“I am prepared to be proven wrong about Philippi or Wescape, but I am not prepared to accept the lack of debate.”
These words from Rashiq Fataar, of the urban think tank Future Cape Town, reflect a growing unease about the direction that development is taking in this city.
The proposed shift of the urban edge to accommodate housing in the Philippi Horticultural Area is just the latest in a number of development proposals that suggest the need for a fundamental rethink of urban planning.
The urban edge, set by the Spatial Development Framework, will not hold back the tide for more than a few years. Its location was chosen to provide enough vacant or underutilised land to last until 2021. That’s a maximum of eight years, assuming that developers use all of that land before moving beyond the edge.
But this “suitable” urban land is not actually available (whether for sale or agreed for release by government agencies), and it takes time to acquire land and obtain planning approvals – in the Philippi case, five years and counting.
So, realistically, developers must start looking further afield now, even if we adhere to the objective of increasing density within the current urban edge.
But it gets tricky.
Philip van der Berg, of MSP Developments, has stated that no farming has taken place on their land in the PHA since its purchase in 2008; but that is not really a point in the developer’s favour. He is simply highlighting the speculative process that happens at the urban edge: as farming becomes less lucrative than selling to a developer, investment in farming declines, land lies fallow and eventually is developed.
I don’t support this loss of farmland, but the urban edge and the zoning system are inadequate planning tools, resulting in development supporters using fallow land as erroneous justification for development, and opponents saying that the urban edge should be respected. Neither argument succeeds in creating alignment between what the city needs and what the developer wants.
Managing this process of changing land values, and dealing with failing urban systems, is what the city should be focusing on. A more diversified planning toolkit will make it easier to create the confidence needed for appropriate forms of investment, and for resolving a range of challenges.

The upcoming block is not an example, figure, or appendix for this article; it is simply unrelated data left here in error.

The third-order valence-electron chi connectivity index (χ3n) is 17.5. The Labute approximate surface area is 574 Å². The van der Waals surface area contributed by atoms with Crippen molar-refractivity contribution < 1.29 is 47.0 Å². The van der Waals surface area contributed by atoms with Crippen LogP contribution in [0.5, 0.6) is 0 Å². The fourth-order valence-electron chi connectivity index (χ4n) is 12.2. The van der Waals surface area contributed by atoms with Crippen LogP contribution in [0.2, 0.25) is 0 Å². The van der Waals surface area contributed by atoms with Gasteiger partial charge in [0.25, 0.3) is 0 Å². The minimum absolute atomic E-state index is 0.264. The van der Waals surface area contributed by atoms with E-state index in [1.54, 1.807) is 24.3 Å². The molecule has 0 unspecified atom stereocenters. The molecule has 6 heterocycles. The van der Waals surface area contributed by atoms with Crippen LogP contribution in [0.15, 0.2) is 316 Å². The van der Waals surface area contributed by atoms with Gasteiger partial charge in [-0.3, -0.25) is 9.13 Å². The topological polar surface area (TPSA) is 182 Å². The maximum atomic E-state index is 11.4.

If water is polluted and land dumped upon, the city should explore the underlying causes, not use this as an excuse to give up on farming.
The planning process is not nuanced enough to capitalise on the positive and discourage undesirable forms of growth – or even to understand the difference. Instead, everything simply becomes an “exception” that must be dealt with outside the “normal” planning mechanisms. And so we see appeals to provincial government, and politicians who ignore their officials.
It is quite ironic that Van der Berg thinks he is contributing to “orderly and proactive planning in the area”, when this initiative was not anticipated by the Spatial Development Framework and catches everyone with their pants down. But this is the real “normal”, and the planning process should be able to negotiate this terrain without becoming political.
What would have happened if there were a legal requirement that a developer buying farmland could not allow it to lie unproductive as he assembled all his land parcels for development? It would make it harder to do, and might be more effective than an urban edge. That might not be the best solution, but we need to explore creative ideas. At the same time, what mechanisms could be instituted to make it easier to assemble land for development within the urban edge? There are all kinds of possibilities.
We need to explore new ways to address jobs, housing, food security and sanitation in one fell swoop. Looking at the arguments for and against this development, it becomes clear that these are all related. And there are integrated solutions that can bring them together.
What disturbs me more than anything else in all this is the deafening silence of the institutes of professionals involved in the planning and design of the city. Consultants seem scared to rock the boat, and even some of the usually vocal thought leaders in this town are silent.
Do we think so little of our clients that we think they won’t respect us for exploring the principles of good urban development?